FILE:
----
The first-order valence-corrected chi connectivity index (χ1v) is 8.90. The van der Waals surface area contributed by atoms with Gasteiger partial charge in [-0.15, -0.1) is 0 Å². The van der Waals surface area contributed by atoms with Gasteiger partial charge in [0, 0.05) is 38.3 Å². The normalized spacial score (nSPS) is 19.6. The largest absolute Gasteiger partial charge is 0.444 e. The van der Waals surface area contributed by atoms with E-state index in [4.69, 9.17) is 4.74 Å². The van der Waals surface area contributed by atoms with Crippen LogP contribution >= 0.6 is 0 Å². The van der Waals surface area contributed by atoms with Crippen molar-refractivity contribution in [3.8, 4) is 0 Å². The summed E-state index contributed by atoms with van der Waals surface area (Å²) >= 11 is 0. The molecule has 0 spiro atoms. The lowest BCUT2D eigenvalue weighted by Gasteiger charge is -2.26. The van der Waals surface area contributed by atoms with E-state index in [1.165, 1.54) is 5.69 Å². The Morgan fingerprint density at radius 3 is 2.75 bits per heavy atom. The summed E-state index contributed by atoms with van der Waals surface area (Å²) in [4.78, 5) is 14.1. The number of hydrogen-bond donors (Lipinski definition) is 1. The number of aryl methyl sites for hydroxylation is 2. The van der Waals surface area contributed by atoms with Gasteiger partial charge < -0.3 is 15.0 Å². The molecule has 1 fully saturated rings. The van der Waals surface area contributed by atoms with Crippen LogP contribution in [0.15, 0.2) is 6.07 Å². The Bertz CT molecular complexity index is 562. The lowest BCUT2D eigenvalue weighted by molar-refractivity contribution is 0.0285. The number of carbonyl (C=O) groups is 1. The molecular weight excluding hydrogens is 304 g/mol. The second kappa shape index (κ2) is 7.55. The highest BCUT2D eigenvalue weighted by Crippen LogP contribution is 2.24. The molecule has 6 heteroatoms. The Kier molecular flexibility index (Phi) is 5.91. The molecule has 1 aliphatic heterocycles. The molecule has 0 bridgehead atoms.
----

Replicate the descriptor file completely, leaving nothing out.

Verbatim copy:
The first-order valence-corrected chi connectivity index (χ1v) is 8.90. The van der Waals surface area contributed by atoms with Gasteiger partial charge in [-0.15, -0.1) is 0 Å². The van der Waals surface area contributed by atoms with Gasteiger partial charge in [0, 0.05) is 38.3 Å². The normalized spacial score (nSPS) is 19.6. The largest absolute Gasteiger partial charge is 0.444 e. The van der Waals surface area contributed by atoms with E-state index in [4.69, 9.17) is 4.74 Å². The van der Waals surface area contributed by atoms with Crippen LogP contribution >= 0.6 is 0 Å². The van der Waals surface area contributed by atoms with Crippen molar-refractivity contribution in [3.8, 4) is 0 Å². The summed E-state index contributed by atoms with van der Waals surface area (Å²) >= 11 is 0. The molecule has 0 spiro atoms. The lowest BCUT2D eigenvalue weighted by Gasteiger charge is -2.26. The van der Waals surface area contributed by atoms with E-state index in [1.165, 1.54) is 5.69 Å². The Morgan fingerprint density at radius 3 is 2.75 bits per heavy atom. The summed E-state index contributed by atoms with van der Waals surface area (Å²) in [4.78, 5) is 14.1. The number of hydrogen-bond donors (Lipinski definition) is 1. The number of aryl methyl sites for hydroxylation is 2. The van der Waals surface area contributed by atoms with Gasteiger partial charge < -0.3 is 15.0 Å². The molecule has 1 fully saturated rings. The van der Waals surface area contributed by atoms with Crippen LogP contribution in [0.15, 0.2) is 6.07 Å². The Bertz CT molecular complexity index is 562. The lowest BCUT2D eigenvalue weighted by molar-refractivity contribution is 0.0285. The number of carbonyl (C=O) groups is 1. The molecular weight excluding hydrogens is 304 g/mol. The second kappa shape index (κ2) is 7.55. The highest BCUT2D eigenvalue weighted by Crippen LogP contribution is 2.24. The molecule has 6 heteroatoms. The Kier molecular flexibility index (Phi) is 5.91. The molecule has 1 aliphatic heterocycles. The molecule has 0 bridgehead atoms.